On Mon, Nov 12, 2012 at 10:39 AM, Trond Michelsen <tron...@gmail.com> wrote:

> On Sat, Nov 10, 2012 at 5:00 PM, Tim Cook <t...@cook.ms> wrote:
> > On Sat, Nov 10, 2012 at 9:48 AM, Jan Owoc <jso...@gmail.com> wrote:
> >> On Sat, Nov 10, 2012 at 8:14 AM, Trond Michelsen <tron...@gmail.com>
> >> wrote:
> >>> How can I replace the drive without migrating all the data to a
> >>> different pool? It is possible, I hope?
> >> I had the same problem. I tried copying the partition layout and some
> >> other stuff but without success. I ended up having to recreate the
> >> pool and now have a non-mirrored root fs.
> >> If anyone has figured out how to mirror drives after getting the
> >> message about sector alignment, please let the list know :-).
> > Not happening with anything that exists today.  The only way this would
> be
> > possible is with bp_rewrite which would allow you to evacuate a vdev
> > (whether it be for a situation like this, or just to shrink a pool).
>  What
> > you're trying to do is write a block for block copy to a disk that's
> made up
> > of a different block structure.  Not happening.
> That is disappointing. I'll probably manage to find a used 2TB drive
> with 512b blocksize, so I'm sure I'll be able to keep the pool alive,
> but I had planned to swap all 2TB drives for 4TB drives within a year
> or so. This is apparently not an option anymore. I'm also a bit
> annoyed, because I cannot remember seeing any warnings (other than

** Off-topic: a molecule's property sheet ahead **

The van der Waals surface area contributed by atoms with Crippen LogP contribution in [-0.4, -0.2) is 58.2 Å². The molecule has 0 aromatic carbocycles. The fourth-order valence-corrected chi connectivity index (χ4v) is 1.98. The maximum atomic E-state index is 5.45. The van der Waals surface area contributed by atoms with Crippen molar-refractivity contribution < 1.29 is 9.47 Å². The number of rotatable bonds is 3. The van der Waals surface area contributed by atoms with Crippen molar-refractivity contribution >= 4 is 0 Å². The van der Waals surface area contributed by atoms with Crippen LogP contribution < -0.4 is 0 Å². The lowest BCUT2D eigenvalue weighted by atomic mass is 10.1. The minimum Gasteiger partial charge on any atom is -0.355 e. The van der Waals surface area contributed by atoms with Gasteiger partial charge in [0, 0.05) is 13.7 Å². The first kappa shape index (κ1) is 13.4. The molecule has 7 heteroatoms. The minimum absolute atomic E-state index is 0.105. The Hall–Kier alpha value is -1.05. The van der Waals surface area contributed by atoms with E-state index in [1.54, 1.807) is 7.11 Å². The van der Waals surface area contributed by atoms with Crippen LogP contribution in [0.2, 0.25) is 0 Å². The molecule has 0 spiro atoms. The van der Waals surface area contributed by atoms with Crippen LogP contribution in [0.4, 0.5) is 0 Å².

> performance wise) about mixing 512b and 4kB blocksize discs in a pool,
> or any warnings that you'll be severely restricted if you use 512b
> blocksize discs at all.
> > *insert everyone saying they want bp_rewrite and the guys who have the
> > skills to do so saying their enterprise customers have other needs*
> bp_rewrite is what's needed to remove vdevs, right? If so, yes, being
> able to remove (or replace) a vdev, would've solved my problem.
> However, I don't see how this could not be desirable for enterprise
> customers. 512b blocksize discs are rapidly disappearing from the
> market. Enterprise discs fail ocasionally too, and if 512b blocksize
> discs can't be replaced by 4kB blocksize discs, then that effectively
> means that you can't replace failed drives on ZFS. I would think that
> this is a desirable feature of an enterprise storage solution.

Enterprise customers are guaranteed equivalent replacement drives for the
life of the system.  Generally 3-5 years.  At the end of that cycle, they
buy all new hardware and simply migrate the data.  It's generally a
non-issue due to the way gear is written off.

zfs-discuss mailing list

Reply via email to